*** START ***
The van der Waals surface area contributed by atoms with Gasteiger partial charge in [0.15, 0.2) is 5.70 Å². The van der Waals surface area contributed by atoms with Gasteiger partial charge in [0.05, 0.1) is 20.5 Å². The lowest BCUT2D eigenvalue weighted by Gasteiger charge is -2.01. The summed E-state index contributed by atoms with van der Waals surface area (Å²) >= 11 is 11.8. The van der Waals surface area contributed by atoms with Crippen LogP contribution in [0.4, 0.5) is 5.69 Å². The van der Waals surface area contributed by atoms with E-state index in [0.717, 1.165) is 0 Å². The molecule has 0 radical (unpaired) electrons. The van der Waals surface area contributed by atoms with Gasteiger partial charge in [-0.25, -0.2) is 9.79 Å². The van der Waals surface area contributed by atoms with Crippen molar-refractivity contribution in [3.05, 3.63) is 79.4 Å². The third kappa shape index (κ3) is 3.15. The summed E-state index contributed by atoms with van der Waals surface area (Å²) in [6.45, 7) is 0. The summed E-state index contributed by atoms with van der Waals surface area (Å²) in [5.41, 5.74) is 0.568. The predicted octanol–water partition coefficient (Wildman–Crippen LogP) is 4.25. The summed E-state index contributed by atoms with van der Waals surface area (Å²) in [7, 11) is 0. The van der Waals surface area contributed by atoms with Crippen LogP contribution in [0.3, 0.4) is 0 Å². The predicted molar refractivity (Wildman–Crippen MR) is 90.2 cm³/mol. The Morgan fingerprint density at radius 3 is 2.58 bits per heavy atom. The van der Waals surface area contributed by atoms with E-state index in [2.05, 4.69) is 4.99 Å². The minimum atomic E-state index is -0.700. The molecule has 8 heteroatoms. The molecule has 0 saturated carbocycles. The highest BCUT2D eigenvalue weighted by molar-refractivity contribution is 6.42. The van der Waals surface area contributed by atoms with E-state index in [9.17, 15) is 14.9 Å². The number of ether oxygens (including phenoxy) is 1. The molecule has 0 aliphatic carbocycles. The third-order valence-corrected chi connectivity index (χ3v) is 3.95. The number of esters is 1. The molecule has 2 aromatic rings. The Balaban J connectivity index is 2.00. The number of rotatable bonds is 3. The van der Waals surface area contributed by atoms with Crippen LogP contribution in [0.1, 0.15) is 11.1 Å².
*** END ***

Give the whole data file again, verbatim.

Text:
The van der Waals surface area contributed by atoms with Gasteiger partial charge in [0.15, 0.2) is 5.70 Å². The van der Waals surface area contributed by atoms with Gasteiger partial charge in [0.05, 0.1) is 20.5 Å². The lowest BCUT2D eigenvalue weighted by Gasteiger charge is -2.01. The summed E-state index contributed by atoms with van der Waals surface area (Å²) >= 11 is 11.8. The van der Waals surface area contributed by atoms with Crippen LogP contribution in [0.4, 0.5) is 5.69 Å². The van der Waals surface area contributed by atoms with E-state index in [0.717, 1.165) is 0 Å². The molecule has 0 radical (unpaired) electrons. The van der Waals surface area contributed by atoms with Gasteiger partial charge in [-0.25, -0.2) is 9.79 Å². The van der Waals surface area contributed by atoms with Crippen molar-refractivity contribution in [3.05, 3.63) is 79.4 Å². The third kappa shape index (κ3) is 3.15. The summed E-state index contributed by atoms with van der Waals surface area (Å²) in [6.45, 7) is 0. The summed E-state index contributed by atoms with van der Waals surface area (Å²) in [5.41, 5.74) is 0.568. The predicted octanol–water partition coefficient (Wildman–Crippen LogP) is 4.25. The summed E-state index contributed by atoms with van der Waals surface area (Å²) in [7, 11) is 0. The van der Waals surface area contributed by atoms with Crippen LogP contribution in [0.3, 0.4) is 0 Å². The predicted molar refractivity (Wildman–Crippen MR) is 90.2 cm³/mol. The Morgan fingerprint density at radius 3 is 2.58 bits per heavy atom. The van der Waals surface area contributed by atoms with E-state index in [2.05, 4.69) is 4.99 Å². The minimum atomic E-state index is -0.700. The molecule has 8 heteroatoms. The molecule has 0 saturated carbocycles. The highest BCUT2D eigenvalue weighted by molar-refractivity contribution is 6.42. The van der Waals surface area contributed by atoms with E-state index in [9.17, 15) is 14.9 Å². The number of ether oxygens (including phenoxy) is 1. The molecule has 0 aliphatic carbocycles. The third-order valence-corrected chi connectivity index (χ3v) is 3.95. The number of esters is 1. The molecule has 2 aromatic rings. The Balaban J connectivity index is 2.00. The number of rotatable bonds is 3. The van der Waals surface area contributed by atoms with Crippen LogP contribution in [0.1, 0.15) is 11.1 Å².